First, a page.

Entity

Time filter

Source Type

Hurstville Grove, Australia

Reynolds C.J.,University of Western Australia | Long R.L.,University of Western Australia | Flematti G.R.,University of Western Australia | Cherry H.,Pest and Ecological Management Unit | Turner S.R.,University of Western Australia
Weed Research | Year: 2014

Summary: Physiological dormancy in weed species has significant implications for weed management, as viable seeds may persist in soil seedbanks for many years. The major stimulatory compound in smoke, karrikinolide (KAR1), promotes germination in a range of physiologically dormant weed species allowing targeted eradication methods to be employed. Control of Chrysanthemoides monilifera ssp. monilifera (boneseed), a Weed of National Significance in Australia, may benefit from adopting such an approach. In this study, we hypothesised that seeds of C. monilifera ssp. monilifera exhibit physiological dormancy, germinate more rapidly as dormancy is alleviated, show fluctuations in sensitivity to KAR1 and form a persistent soil seedbank. Seeds responded to 1 μM KAR1 (40-60% germination) even during months (i.e. March, April, July, August) when seeds were observed to be more deeply dormant (control germination: 7-20%). Seeds germinated readily over a range of cooler temperatures (i.e. 10, 15, 20, 20/10 and 25/15°C) and were responsive to KAR2 (~50% germination) as well. Eradication efforts for C. monilifera ssp. monilifera may benefit from use of karrikins to achieve synchronised germination from soil seedbanks, even at times of the year when C. monilifera ssp. monilifera seeds would be less likely to germinate, allowing more rapid depletion of the soil seedbank and targeted control of young plants. © 2013 European Weed Research Society. Source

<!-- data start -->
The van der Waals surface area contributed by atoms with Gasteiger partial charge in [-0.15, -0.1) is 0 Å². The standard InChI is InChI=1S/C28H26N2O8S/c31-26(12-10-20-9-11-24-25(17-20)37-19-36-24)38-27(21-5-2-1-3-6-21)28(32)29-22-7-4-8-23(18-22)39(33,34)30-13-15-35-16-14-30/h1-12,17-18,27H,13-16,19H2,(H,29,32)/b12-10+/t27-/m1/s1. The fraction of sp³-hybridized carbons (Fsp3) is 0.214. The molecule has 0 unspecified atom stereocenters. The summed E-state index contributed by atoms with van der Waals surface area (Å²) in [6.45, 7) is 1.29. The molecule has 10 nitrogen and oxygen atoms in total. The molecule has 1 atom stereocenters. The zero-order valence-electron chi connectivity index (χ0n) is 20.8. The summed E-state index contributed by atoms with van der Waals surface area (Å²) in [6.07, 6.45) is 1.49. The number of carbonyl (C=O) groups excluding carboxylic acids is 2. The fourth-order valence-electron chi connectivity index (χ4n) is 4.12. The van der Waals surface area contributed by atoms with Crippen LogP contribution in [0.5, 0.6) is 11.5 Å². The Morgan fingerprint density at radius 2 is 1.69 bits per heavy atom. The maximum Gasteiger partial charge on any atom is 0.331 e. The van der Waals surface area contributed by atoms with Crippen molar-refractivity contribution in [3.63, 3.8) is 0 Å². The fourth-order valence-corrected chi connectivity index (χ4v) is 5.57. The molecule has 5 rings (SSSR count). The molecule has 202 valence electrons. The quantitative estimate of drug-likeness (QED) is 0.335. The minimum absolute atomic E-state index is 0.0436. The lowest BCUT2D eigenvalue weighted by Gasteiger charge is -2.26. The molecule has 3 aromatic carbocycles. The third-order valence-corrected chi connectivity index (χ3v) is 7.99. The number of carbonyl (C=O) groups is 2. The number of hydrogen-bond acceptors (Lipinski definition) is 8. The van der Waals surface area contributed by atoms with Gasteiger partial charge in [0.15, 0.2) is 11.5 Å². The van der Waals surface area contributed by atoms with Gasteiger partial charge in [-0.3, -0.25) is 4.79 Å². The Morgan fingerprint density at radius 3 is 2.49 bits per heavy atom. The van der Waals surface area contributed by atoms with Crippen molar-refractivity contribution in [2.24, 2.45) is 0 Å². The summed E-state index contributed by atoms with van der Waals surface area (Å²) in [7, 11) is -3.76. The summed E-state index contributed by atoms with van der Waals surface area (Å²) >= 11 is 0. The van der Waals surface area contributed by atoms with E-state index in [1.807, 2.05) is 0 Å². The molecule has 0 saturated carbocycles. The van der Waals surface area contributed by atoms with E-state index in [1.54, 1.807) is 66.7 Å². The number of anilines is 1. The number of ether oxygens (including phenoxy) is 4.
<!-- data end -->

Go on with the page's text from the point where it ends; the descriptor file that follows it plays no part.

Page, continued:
Letnic M.,University of New South Wales | Laffan S.W.,University of New South Wales | Greenville A.C.,University of Sydney | Russell B.G.,Pest and Ecological Management Unit | And 3 more authors.
Biodiversity and Conservation | Year: 2014

The spatial configuration of landscapes can be an important factor influencing the dispersal, distribution and abundance of invasive animals and consequently their impacts. In arid landscapes worldwide, humans have increased the availability of surface water by creating artificial water points (AWP) for livestock and wildlife viewing. The resource subsidy provided by AWP can influence the functioning of arid ecosystems by affecting the density, distribution and activity of water-dependent native and invasive animals and thus facilitate their trophic and competitive interactions. In this study, we used dung count indices to investigate the activity of an invasive herbivore, feral goats (Capra hircus), and native herbivores (kangaroos, Macropus spp.) in relation to surface water and habitat type in three conservation reserves located in arid Australia. Activity of feral goats showed a strong preference for rocky ranges habitat and decreased with distance from water. Kangaroo activity showed a strong preference for mulga woodlands, but was independent of distance from water. Our results suggest that artificial water points may exacerbate the impacts of feral goats by functioning as focal points for their activity. Restricting goats’ access to water by closure of water points or strategic fencing, such that the mean distance to water across the landscape is increased, may be an effective strategy to reduce goat grazing impacts in conservation reserves where natural sources of water are scarce but is unlikely to affect the grazing patterns of kangaroos. Our study suggests that there is scope to control populations of water-dependent invasive vertebrates in arid regions by restricting their access to artificial water points. © 2014, Springer Science+Business Media Dordrecht. Source